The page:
“Want to hear two organists on one organ? Come to the concert:
Sunday afternoon, January 29, at 3 pm
Lord of Life Lutheran Church,
13724 Meeker Blvd, Sun City West
will feature Dr. Gregory Peterson, head of the music department at Luther College, Decorah, Iowa. He’ll be playing Ralph Vaughan Williams, Bach, Callahan, Buxtehude, Gade and the favorite Toccata by Widor on the Glotter-Gotz organ. Joining him on several pieces is Prof. William Kuhlman. college organist emeritus at Luther College and now living in Tucson, AZ. Tickets are only $10 and may be purchased at the door. All are welcome.”
Minister of Music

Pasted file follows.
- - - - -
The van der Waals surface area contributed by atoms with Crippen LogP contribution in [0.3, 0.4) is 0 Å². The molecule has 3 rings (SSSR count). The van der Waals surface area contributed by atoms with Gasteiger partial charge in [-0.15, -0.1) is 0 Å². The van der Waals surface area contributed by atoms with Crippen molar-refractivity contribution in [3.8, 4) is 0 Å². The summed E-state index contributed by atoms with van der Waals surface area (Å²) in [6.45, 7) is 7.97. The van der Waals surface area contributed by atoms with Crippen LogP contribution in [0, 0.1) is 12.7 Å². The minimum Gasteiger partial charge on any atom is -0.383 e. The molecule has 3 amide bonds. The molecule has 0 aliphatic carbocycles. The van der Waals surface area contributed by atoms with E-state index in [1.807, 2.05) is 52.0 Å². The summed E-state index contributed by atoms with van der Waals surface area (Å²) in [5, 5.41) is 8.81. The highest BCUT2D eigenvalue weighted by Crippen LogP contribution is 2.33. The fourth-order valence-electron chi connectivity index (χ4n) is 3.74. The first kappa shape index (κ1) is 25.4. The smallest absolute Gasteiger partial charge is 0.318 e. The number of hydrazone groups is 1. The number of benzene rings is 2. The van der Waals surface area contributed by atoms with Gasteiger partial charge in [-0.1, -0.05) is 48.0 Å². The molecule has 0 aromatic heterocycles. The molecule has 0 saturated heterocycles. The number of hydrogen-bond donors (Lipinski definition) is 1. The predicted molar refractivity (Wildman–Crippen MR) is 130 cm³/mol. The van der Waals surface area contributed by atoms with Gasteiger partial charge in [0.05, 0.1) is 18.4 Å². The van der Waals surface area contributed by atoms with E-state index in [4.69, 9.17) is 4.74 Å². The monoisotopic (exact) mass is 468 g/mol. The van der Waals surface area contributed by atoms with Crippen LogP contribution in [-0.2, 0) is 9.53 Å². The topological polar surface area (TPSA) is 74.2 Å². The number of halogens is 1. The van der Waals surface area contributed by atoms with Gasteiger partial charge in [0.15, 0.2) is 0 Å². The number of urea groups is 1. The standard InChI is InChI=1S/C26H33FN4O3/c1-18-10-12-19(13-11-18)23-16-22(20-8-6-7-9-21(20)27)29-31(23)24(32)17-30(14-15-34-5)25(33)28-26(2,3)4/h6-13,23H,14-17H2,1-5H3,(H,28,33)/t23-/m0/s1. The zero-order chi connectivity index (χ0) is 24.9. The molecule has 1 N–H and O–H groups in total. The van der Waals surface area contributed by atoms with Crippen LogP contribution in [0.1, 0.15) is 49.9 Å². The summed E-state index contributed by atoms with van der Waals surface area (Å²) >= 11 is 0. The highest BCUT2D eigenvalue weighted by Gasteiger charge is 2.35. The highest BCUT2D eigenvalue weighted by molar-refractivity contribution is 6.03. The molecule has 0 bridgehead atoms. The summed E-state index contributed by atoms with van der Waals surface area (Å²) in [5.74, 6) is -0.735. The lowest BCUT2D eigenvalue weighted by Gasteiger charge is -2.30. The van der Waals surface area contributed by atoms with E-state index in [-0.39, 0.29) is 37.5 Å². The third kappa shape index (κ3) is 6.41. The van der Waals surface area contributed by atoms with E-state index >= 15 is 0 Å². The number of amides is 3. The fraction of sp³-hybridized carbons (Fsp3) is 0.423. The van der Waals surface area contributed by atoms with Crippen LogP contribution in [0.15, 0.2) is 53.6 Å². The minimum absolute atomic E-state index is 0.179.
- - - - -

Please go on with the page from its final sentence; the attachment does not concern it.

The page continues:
Critics hailed organist William Kuhlman as “a world-class performer” whose playing “communicates musical purpose and excitement.” His passion for his art was reflected in a teaching and performing career that spanned a broad range of activities, from concerts with the Dallas and Philadelphia Brass and Chicago Symphony Trumpeter Adolph Herseth, and solo recitals in the cathedrals of Trondheim, Rotterdam and Vienna, to publication in 2002 of his scholarly work in the national organ journals, “The Diapason” and “The American Organist”. His past appearances have also included engagements with the famed Empire Brass. One year, his performances aired on five different National Public Radio programs including “Performance Today,” “Saint Paul Sunday Morning”, “Pipedreams,” “Morning Edition”, and “All Things Considered.” He has recorded on the large mechanical action organ at the Center for Faith and Life built by Robert Sipe, including a brass and organ disc recorded with the Empire Brass under the Telarc label which was issued for national distribution in 2003. For his scholarly activities he received research grants from the National Endowment for the Humanities and the George C. Marshall Foundation. His compilation of organ literature and sacred tunes entitled “The Organist’s Music Library Plus” received nationwide praise as an invaluable tool for organists, performers and scholars. Over forty of his former Luther organ students went on for graduate degrees at a variety of prestigious institutions.